TEHRAN, Young Journalists Club (YJC) -The price for gas over last year's Labor Day weekend jumped more than 20 cents per gallon, though much of that was because of the impact of Hurricane Harvey.
Expect to see U.S. gas prices increase ahead of the long Labor Day holiday weekend, but higher prices at the pump might not last, analysts said.
"With Labor Day approaching, motorists could see a small swing towards higher gas prices, but any jump should not last past the holiday weekend," Jeanette Casselano, a spokesperson for motor club AAA, said in a statement.
AAA lists a national average retail price for regular unleaded gasoline at $2.84 per gallon, a slight increase from Monday, but 2 cents less than one month ago.
Harvey hit the southern United States and its large concentration of pipelines and oil refineries. With lower oil prices, however, the peak from Harvey last year was $2.67 per gallon.
"Despite no hurricane activity this Labor Day weekend, gas prices will be at their highest point for the holiday since 2014," AAA's weekly retail gasoline price report read.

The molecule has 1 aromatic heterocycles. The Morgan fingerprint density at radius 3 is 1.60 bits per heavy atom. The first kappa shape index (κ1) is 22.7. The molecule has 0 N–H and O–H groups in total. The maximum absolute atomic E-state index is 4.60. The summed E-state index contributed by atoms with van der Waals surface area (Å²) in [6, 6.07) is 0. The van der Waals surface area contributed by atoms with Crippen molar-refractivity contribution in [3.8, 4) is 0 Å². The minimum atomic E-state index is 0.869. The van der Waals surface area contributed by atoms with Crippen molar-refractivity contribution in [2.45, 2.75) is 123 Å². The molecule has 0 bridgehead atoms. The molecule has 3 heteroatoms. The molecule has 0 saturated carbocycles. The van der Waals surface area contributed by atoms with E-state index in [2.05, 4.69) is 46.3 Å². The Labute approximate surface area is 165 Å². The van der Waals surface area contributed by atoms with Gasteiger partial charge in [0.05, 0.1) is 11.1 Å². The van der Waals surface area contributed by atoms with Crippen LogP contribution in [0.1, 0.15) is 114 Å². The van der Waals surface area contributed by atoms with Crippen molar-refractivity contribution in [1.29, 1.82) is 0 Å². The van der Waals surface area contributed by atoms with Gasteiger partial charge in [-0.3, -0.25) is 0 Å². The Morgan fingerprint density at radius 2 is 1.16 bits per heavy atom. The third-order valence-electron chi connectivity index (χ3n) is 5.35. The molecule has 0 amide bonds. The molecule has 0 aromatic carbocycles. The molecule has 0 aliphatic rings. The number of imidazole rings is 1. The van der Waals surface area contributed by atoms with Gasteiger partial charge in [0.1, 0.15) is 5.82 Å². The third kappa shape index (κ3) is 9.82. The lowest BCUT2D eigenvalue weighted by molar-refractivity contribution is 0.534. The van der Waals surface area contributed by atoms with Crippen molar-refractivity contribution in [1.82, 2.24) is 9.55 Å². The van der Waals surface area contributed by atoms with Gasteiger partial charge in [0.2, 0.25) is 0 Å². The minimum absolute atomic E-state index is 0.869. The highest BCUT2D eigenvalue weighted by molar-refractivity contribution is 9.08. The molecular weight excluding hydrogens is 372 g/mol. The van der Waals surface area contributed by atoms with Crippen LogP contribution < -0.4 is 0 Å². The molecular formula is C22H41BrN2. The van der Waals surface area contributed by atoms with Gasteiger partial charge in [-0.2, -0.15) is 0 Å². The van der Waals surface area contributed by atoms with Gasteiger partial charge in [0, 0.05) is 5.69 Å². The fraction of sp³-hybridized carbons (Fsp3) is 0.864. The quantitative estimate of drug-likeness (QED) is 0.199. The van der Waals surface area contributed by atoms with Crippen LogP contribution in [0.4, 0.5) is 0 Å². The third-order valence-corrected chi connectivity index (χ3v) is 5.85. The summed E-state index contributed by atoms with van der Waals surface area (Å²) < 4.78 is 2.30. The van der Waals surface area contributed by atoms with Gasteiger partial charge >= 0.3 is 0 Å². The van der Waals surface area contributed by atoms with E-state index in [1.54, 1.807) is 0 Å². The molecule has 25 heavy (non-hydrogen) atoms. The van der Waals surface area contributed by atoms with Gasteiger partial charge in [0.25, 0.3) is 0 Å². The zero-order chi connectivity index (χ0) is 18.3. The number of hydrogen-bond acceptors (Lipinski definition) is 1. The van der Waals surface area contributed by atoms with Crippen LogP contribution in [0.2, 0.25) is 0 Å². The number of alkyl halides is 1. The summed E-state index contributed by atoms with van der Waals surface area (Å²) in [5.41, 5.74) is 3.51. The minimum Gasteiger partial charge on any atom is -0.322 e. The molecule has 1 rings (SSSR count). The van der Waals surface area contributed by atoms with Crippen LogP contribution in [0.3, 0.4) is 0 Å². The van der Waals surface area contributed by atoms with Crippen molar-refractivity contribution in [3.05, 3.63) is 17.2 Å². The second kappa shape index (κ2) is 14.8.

The West Coast is the most expensive market in the country, with all but Arizona reporting a national average price above the $3 per gallon mark. Hawaii was able to weather Hurricane Lane unscathed, with its state average price of $3.76 per gallon unchanged from last month.
For the region, gasoline inventories declined from the week ending Aug. 10, but are still higher than they were last year and that will help keep the price at the pump in check during the holiday.
The Great Lakes region, meanwhile, is the most volatile in the country, with Ohio setting the bar at a 10 cent increase in the price for gas. At $2.81 per gallon, however, Ohio's state average is about 10 cents per gallon less than Michigan, which has the highest state average in the region.
The spike comes even as the region posts a gasoline inventory level that's close to its highest point for the year.
Consumer gasoline prices typically decline after the Labor Day holiday. After Sept. 15, refiners start making a winter blend of gasoline, which is less expensive to make because there are fewer processing steps necessary compared to the summer blend.
"When refineries finally enter overdue maintenance schedules, expectations are for several weeks of draws in fuel stockpiles that could be supportive of the relatively higher but stagnant prices seen during the past summer," Patrick DeHaan, the lead petroleum analyst for GasBuddy, said in a separate statement.